How to Bring A Vehicle Back to Life

For most my life, I’ve been immensely lucky. Throughout my young adulthood, I’ve obtained great grades, worked exciting jobs, cultivated long-lasting relationships, and adopted numerous useful hobbies. In fact, there isn’t one thing I’d go back and change if I had to. Well….let’s take that back. There is one thing.

From the day I first sat in a car and started the ignition, I’ve had a stroke of poor automobile luck following me. Though I’ve never been in a wreck, I’ve managed to diminish two great vehicles: a Volkswagen Bug and a Toyota Corolla.

In the Volkswagen, I once accidentally ran over a cinderblock in the middle of the road and busted my oil pan. A month later, a friend of mine backed into the passenger door. Moreover, the brakes would occasionally lock up. I always spilt coffee all over the seats. The air conditioning eventually gave out, and to my great dismay, the check engine remained permanently on. When it was on its last leg, I decided it was time to trade it in. I had caused that car enough pain.

When I was finally free of my Volkswagen, I moved on to a Toyota Corolla, but my bad luck only worsened. In my first month of driving the Corolla, somebody backed into my car in a parking lot and drove off. Two weeks later, a homeless man in my neighborhood keyed the driver door. (My auto insurance company wasn’t too happy with me after those two incidences.) Two months after my car was keyed, I got a flat tire. Overtime, the car diminished in quality and I developed an immense amount of shame. Why after the last vehicle ­had I let this one fall apart so quickly?

In the midst of my shame, a realization came to mind: ‘What if I tried to bring my car back to life?’ No, I’m not suggesting I was praying my car would sprout legs and grow vocal cords; instead, I wanted to improve the condition of my car so that I could feel proud of my vehicle. For months, I began investing a great deal of energy and a tiny bit of cash into improving the condition of my Corolla. Over time, my bad luck diminished and my car came back to life.

I’m not suggesting that your car will return to perfection once you start working on it, but I do believe there are a number of things a person can do to help them improve the condition of their vehicles. Below are three tips to use to bring your worn-down car back to life. Not only will these tips help you maintain the quality of your car and keep your insurance costs low, they’ll also help restore confidence in your vehicle and yourself.

When a Problem Arises, Address it Now

When a car senses a problem coming on, it flicks on a light. Most drivers notice these warning lights the moment they come on. So why don’t they anything about them? The truth is most people are procrastinators and would rather allow the problem to sit and worsen then fix it right away.

Here’s a word of advice: When your car tells you there is a problem, there is a problem. By delaying the inevitable, you only make the problem worse. If you notice a light in your car flick on, call the dealership or a local automobile repair company in the area and schedule an appointment to bring your vehicle in. Once they inform you of the problem, you can decide how you want to handle it from there.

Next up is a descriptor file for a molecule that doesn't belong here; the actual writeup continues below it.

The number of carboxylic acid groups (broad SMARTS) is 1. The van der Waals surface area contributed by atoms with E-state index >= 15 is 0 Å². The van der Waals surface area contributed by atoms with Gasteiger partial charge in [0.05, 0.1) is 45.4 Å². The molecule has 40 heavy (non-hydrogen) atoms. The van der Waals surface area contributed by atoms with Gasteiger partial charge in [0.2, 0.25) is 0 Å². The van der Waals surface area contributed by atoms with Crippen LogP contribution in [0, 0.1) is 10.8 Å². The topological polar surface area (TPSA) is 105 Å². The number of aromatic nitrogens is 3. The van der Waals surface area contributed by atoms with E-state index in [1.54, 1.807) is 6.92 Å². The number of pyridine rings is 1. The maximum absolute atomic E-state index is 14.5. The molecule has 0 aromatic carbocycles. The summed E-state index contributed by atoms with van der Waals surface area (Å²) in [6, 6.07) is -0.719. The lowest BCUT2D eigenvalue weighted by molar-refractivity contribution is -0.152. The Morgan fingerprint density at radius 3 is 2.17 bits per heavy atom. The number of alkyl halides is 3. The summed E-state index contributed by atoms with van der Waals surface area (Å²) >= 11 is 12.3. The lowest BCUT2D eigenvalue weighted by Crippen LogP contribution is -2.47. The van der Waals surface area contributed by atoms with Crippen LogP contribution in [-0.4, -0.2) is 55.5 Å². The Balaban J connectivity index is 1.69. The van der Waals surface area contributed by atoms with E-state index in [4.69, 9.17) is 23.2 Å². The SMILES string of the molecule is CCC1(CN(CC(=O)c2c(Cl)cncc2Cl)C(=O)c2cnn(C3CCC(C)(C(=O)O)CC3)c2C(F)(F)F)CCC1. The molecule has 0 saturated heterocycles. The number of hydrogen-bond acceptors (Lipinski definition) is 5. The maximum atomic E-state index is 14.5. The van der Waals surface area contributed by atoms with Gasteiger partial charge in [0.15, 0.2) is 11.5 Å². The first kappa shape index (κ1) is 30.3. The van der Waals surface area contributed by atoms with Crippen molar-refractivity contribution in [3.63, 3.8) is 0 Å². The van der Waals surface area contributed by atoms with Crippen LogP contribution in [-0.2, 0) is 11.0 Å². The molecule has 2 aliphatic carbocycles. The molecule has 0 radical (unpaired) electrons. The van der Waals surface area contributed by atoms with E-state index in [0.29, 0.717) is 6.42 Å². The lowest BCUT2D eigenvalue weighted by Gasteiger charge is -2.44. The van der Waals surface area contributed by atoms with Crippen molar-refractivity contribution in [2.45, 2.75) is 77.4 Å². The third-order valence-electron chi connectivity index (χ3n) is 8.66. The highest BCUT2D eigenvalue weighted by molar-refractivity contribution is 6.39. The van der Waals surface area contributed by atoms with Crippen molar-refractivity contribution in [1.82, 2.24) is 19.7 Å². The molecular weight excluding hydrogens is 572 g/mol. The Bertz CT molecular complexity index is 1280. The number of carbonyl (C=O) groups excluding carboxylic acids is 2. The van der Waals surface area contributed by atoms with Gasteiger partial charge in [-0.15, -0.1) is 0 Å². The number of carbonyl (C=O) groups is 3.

Don’t Let Your Car Turn Into A Dumpster on Wheels

A car is a tempting place to use for storage. However, there is a world of difference between keeping one or two books in your car and hoarding garbage. I remember I would sometimes get lazy and leave my Starbucks coffees in the holders, thinking to myself, and ‘I’ll deal with it tomorrow.’ Sometimes days or weeks went by before I ever threw out those coffee cups.

Leaving items in your car inevitably dirties up your vehicle and diminishes the respect you have for your vehicle. Treat your car like you would your room: a space you live in. Clean up your car after each trip and it’ll quickly become a habit. Also, shoot for getting your car washed at least once every two weeks. You’ll notice a difference right away.

Don’t Delay an Oil Change

So many individuals go thousands of miles without getting their oil changed. It’s easy to do since there aren’t immediate consequences, but keep this bad habit up for too long and your car will suffer. Oil changes keep your car running smoothly and operating well for years to come, but avoiding them will do the opposite. Keep track of your vehicle’s mileage and get an oil change early if you have to. Though it isn’t emphasized enough, oil changes are small endeavors that keep your vehicle going for the long haul.

Vehicles are an instrumental part of our lives. Some people utilize them as modes of transportation; others like to use them as fashion statements. Whatever your car is to you, it’s important to keep it running well to extend its life and keep your auto insurance costs low. These three tips will help bring your vehicle slowly back to life.

Susan Wells is a freelance blogger who enjoys writing about automotive and health news, technology, lifestyle and personal finance. She often researches and writes about automobile insurance, helping consumers find the best car insurance quotes online.

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